I wrote this update relatively quickly last night; it is perhaps a little too deep for general distribution as an Economic Update.  Seeing that I didn’t want it to go to waste, I thought it might be a perfect post for the blog.  If nothing else, it should help you get some sleep tonight.


Last Spring, I was in the office of an important client. Things were going really well for the markets and our firm and so when the client asked me what I thought about the problems in Greece and how they might affect things, I pretty much dismissed them as unimportant, commenting as someone else had recently that Greece’s economy was no larger than something like the state of Rhode Island. I don’t recall exactly what was said, but in essence, the concern had been mentioned previously, but the markets had plowed through them as a non event.

This view, however, only lasted a few short weeks, perhaps even days as I may have remembered it, as all of a sudden the Greece concerns became the de facto curse on the markets. Not only was Greece in trouble, but the entire continent of Europe and their ill fated currency, devoid of a common political will. These concerns were quickly joined by the BP Oil fiasco and for most of the rest of the summer, nothing really mattered, including the strong corporate profits.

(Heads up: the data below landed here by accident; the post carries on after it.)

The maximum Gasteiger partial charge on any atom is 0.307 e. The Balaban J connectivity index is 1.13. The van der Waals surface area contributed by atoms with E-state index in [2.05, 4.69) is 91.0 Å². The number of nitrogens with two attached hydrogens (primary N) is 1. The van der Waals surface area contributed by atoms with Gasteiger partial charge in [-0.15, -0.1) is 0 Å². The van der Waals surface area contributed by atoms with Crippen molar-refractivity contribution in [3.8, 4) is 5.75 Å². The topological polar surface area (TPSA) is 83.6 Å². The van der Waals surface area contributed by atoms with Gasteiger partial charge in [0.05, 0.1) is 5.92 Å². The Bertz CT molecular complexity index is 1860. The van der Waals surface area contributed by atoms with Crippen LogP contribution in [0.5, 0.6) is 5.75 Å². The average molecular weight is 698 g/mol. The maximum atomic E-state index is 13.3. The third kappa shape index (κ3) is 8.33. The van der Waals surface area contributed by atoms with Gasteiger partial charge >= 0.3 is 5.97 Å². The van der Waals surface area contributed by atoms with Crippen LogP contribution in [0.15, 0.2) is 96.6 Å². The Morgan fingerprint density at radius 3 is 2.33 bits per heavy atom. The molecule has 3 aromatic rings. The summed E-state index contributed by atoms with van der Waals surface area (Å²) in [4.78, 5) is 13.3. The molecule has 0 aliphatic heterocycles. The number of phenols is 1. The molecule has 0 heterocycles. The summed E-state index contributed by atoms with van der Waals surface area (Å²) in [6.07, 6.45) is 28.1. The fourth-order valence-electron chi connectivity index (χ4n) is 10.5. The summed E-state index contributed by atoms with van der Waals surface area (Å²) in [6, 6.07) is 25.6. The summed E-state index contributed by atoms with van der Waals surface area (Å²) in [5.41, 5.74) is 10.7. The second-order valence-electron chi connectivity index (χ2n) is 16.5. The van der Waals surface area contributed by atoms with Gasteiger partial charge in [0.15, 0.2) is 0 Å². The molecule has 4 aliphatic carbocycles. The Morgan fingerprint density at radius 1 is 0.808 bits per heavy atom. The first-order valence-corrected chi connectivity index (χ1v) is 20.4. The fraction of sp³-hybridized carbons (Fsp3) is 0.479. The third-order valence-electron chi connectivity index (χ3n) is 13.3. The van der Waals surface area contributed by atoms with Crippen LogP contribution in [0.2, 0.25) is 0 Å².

This week, once again, the contagion fears are rising but their effect seems to be miniscule. Spain, Portugal just don’t seem to have the impact on the outlook that tiny Greece did at least at one point over the summer. This got me thinking about why the interpretation of contagion events can at times be dismissed as inconsequential and at other times monumental. In hindsight, I think I might have discovered a correlation, with the only caveat being that I am doing the dangerous and extrapolating only the most recent observation.

Last spring, at about the same time that the Greece fires started to have more bite than bark, the leading economic indicators of the economy also started to turn down. Mind you, the ISM’s leading indicators – a survey of purchasing managers – were still in expansion territory, but all of a sudden instead of improving, they were starting to roll over. As a leading indicator of the economy in terms of purchase and hiring activity, this subtle sudden second derivative shift in momentum may have explained the source of the bite in the bark all of a sudden. The markets for most of the summer were never the same but perhaps it was the economy, not the contagion.

In recent days, the markets have been soaring, dismissing renewed concerns over European contagion. While the tone from contagion was initially negative, China’s and North America’s leading indicators were released today and were positive and generally better than expected, leading to a strong market bounce that continued today. As long as things are fundamentally moving in the positive direction – at least in the eyes of purchasing managers – contagion is trumped by leading indicators, or so it would seem.